Load balancers are used to allocate the load between Nuxeo nodes. They can be configured to redirect particular queries to specific nodes. This can be interesting in the following use cases:
- When using Nuxeo Drive, to make sure that even during an unexpected activity peak, only specific nodes can possibly slow down, while keeping usual performances for the other activities.
- When using adapted hardware with nodes dedicated to heavy processing, such as video conversion.
Load balancing can be managed by software or hardware, but in all cases (even if you use Nuxeo as a bare server without a UI) the only constraint we ask for is to have a load balancer configured with sticky sessions.
For high availability, two load balancers are necessary, with sticky sessions handling incoming requests and directing them to the appropriate Nuxeo server nodes.
If you use a stateless load balancer, such as Apache modules such as
mod_proxy_balancer, you need to make the HTTP server generate
JSESSIONID cookies with values that end with
.nxworker_n_ , where
nxworker_n_ is a string suffix specific to each node (you can use any string).
nuxeo.confspecify a different
nuxeo.server.jvmRoutefor each node, for instance
nuxeo.server.jvmRoute=nxworker1. This will instruct the Nuxeo preprocessing phase to correctly fill the
jvmRouteattribute of the
Engineelement in the generated
- Configure your stateless balancer to follow these routes, for instance here is the relevant configuration fragment when using
ProxyPass /nuxeo balancer://sticky-balancer stickysession=JSESSIONID|jsessionid nofailover=On <Proxy balancer://sticky-balancer> BalancerMember http://192.168.2.101:8080/nuxeo route=nxworker1 BalancerMember http://192.168.2.102:8080/nuxeo route=nxworker2 </Proxy>
A clustered Nuxeo environment should be configured to use Quartz scheduling. The Quartz scheduling component allows nodes to coordinate scheduled tasks between themselves - a single task will be routed to a single node for execution on that one node. This ensures that scheduled events, like periodic cleanups or periodic imports, are executed only on one node and not on all nodes at the same time.
For DBS (MongoDB) everything is done automatically, you don't have to use any specific configuration or template. You can skip the rest of this section.
For VCS (SQL databases) the standard configuration is available from Nuxeo templates; each node in the cluster should be configured to include the relevant
- Populate the database with the tables needed by Quartz (names
QRTZ_*). The DDL scripts come from the standard Quartz distribution and are available in the Nuxeo templates in
- Enable the Quartz-specific cluster templates by adding the template
Any instance using a clustered Quartz configuration tries to get a lock on the next scheduled job execution. Those locks are managed and shared through the database. The time must be synchronized on all instances. You should use NTP for that.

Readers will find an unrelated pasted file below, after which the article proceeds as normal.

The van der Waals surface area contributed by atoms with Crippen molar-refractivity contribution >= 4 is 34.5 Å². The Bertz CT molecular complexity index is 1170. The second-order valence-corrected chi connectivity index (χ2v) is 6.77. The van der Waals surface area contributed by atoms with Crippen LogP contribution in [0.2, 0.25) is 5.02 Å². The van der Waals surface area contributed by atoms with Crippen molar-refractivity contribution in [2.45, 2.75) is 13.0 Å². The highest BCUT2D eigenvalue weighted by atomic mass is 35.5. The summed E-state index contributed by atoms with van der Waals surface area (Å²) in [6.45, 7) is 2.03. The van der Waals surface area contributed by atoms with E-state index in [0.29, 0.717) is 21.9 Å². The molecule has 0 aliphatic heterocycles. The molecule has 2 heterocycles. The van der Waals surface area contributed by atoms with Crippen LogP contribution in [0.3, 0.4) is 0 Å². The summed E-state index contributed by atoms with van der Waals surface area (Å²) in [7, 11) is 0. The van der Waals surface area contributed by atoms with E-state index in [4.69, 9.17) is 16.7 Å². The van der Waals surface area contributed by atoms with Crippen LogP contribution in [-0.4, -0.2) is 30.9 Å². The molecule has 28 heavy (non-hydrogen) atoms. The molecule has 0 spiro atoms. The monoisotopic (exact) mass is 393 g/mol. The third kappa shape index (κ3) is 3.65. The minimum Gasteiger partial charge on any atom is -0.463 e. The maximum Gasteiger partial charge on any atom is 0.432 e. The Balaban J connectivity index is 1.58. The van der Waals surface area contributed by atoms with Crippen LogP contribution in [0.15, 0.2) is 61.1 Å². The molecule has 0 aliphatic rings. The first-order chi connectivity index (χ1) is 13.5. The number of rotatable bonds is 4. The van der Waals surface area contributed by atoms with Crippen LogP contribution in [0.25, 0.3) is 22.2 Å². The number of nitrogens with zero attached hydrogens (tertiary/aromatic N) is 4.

While performing a rolling upgrade on Nuxeo servers, the lock may be swapped between the instances. In which case, you may encounter a warning on startup:
This scheduler instance (host-nuxeo.example.com1478524375548) is still active but was recovered by another instance in the cluster. This may cause inconsistent behavior.
This message is not a problem if the NTP configuration is fine.
We advise to use a session affinity mechanism: when a user is connected to a node, they should always be redirected to that node.
There are several reasons why we advise this configuration, described below.
The Nuxeo Cluster system takes care of propagating invalidations between all nodes of the clusters.
However, for performances reasons, there is a small delay by default: this means that without affinity you could have one call creating a document and the second one not seeing the document. Of course this state is transient, and after a few milliseconds it will be ok. However in the context of a "multi-page transaction" this could be an issue.
Having session affinity does solve the visible issues. If the session affinity can not be restored, for example because the target server has been shutdown, in 99,99% of the case, this won't be an issue.
The Nuxeo Platform requires all calls to be authenticated. Depending on your architecture, authentication can be stateless (ex: Basic Auth) or stateful (ex: Form + Cookie). Either way, you probably don't want to replay authentication during all calls.
That's why having a session based authentication + session affinity can make sense: you don't have to re-authenticate each time you call the server.
If the session affinity can not be restored, for example because the target server has been shut down:
- stateless authentication will be automatically replayed (ex: Basic Auth)
- for stateful authentication:
- if you have an SSO this will be transparent
- if you don't have an SSO, user will have to authenticate again.
The UI can be stateful or stateless:
- The default Web UI is stateless,
- JSF is stateful.
If the UI layer you use is stateful, you have to use stateful load balancing for session affinity.
To enable automatic unhealthy instance eviction on your balancer, you may require a health check.
The following ensures Nuxeo runtime is initialized and up:
To test that the load balancer forwards the HTTP requests of a given session to the same node:
Add a new file on each node (after Tomcat started),
On the first node:
and on the second node:
Using a browser with an active Nuxeo session (an already logged-in user), go to
http://yourloadbalancer/nuxeo/clusterinfo.htmland check that you always return to the same node when hitting the refresh button of the browser.